By Rob Isbitts
iShares Core S&P US Growth ETF (NASDAQ:IUSG) is one of many US-focused equity funds from ETF behemoth BlackRock’s iShares brand. IUSG tracks the S&P 900 Growth Index. The ETF has a long tenure, having started in 2000, just 7 years after the first ETF was created in 1993.
Proprietary ETF Grades
Segment: Broad Equity
Sub-Segment: US Large Cap
- Risk (vs. S&P 500):Similar
Proprietary Technical Ratings
Short-Term (next 3 months):Sell
Long-Term (next 12 months):Sell
IUSG invests only in US-listed equities. Importantly, it uses a “representative sampling technique” to determine and manage the portfolio. This means that while the ETF is based on an index that is comprised of 900 different stocks, it does not seek to own them all. In fact, IUSG currently owns only about 460 stocks, or about half the components of the S&P 900 Growth Index. That is because the managers determined through quantitative analysis that they could mimic the performance of that index without owning all of the stocks. The result is a portfolio that is widely diversified by sector and market capitalization, to a greater degree than the S&P 500. IUSG’s sector weightings to Technology and Energy are above that of the S&P 500 by a few percentage points each.
IUSG has significant overlap with the S&P 500 Index. However, that overlap is not so strong as to render this ETF useless. So, while some would ask “why not just own the S&P 500 (SPY)?”, there are reasons to consider stretching beyond that 500-stock index to a security which owns a similar number of stocks, but dips down much deeper into the market capitalization pool.
As the chart below shows, IUSG has an ebb-and-flow relationship with the S&P 500, in that it outperforms during some periods, typically during bull market phases. This is likely because of the exposure to small cap stocks in addition to the largest companies.
IUSG can be a riskier proposition than an S&P 500 Index Fund, and its historical Beta of 1.06 over the past 5 years, and 1.19 over the past 2 years bears that out (pun not intended!). As that chart above shows, in 2022, the 1-year rolling return for IUSG versus SPY rolled over. This is not surprising, given large and mega cap stocks have long been considered relatively safer ground than smaller companies.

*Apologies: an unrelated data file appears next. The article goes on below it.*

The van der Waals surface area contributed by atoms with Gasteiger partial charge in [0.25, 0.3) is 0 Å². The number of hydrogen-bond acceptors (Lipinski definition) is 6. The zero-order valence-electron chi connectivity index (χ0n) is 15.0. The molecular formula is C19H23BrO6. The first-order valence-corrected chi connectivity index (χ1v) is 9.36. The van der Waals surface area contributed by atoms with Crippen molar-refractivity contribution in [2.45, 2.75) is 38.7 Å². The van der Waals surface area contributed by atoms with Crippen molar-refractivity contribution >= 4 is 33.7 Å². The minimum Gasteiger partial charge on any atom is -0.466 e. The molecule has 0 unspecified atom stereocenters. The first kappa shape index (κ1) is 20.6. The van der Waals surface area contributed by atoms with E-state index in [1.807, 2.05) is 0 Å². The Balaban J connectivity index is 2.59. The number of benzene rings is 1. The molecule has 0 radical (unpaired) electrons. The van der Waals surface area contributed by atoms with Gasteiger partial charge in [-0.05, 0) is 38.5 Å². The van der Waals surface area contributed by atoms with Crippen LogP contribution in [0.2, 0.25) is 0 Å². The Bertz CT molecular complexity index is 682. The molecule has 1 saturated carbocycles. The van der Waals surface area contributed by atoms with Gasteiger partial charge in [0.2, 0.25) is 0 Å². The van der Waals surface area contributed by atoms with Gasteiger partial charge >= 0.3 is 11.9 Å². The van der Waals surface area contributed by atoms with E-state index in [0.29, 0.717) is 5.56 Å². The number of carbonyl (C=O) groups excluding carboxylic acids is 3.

IUSG’s success, versus the SPY or in general, in pursuit of strong long-term returns has everything to do with the future price behavior of a pair of factors: the smaller-cap component, and the fact that IUSG is more concentrated in its holdings at the top than the broad stock market.
IUSG’s top 10 holdings comprise 35% of assets as of this writing. That is significantly more concentrated than SPY (24% in top 10 holdings). Furthermore, IUSG’s biggest holding, Apple Inc. (AAPL) occupies more than 10% of assets. That is, of course, the proverbial double-edged sword. Whether it is AAPL, other FAANG holdings which are highly-weighted, or the small cap exposure here, IUSG has clear risk factors versus a more large cap core US equity ETF.
ETF Quality Opinion
IUSG checks all of my boxes for relative stability versus most ETFs we follow. It has BlackRock’s iShares unit behind it, and spreads its opportunity set beyond what ETFs like SPY do.
ETF Investment Opinion
But my weight of the evidence on this one comes down on the side of a Sell rating. That has a lot to do with my well-documented view that the equity market is still enduring a sluggish era. That raises the bar for any equity ETF to get a positive rating from me. In addition, I am not a big fan of ETFs that own hundreds of stocks, since decades of academic studies have shown that diversification loses its benefits quickly well before you even get to 100 stocks, much less 400 or 500.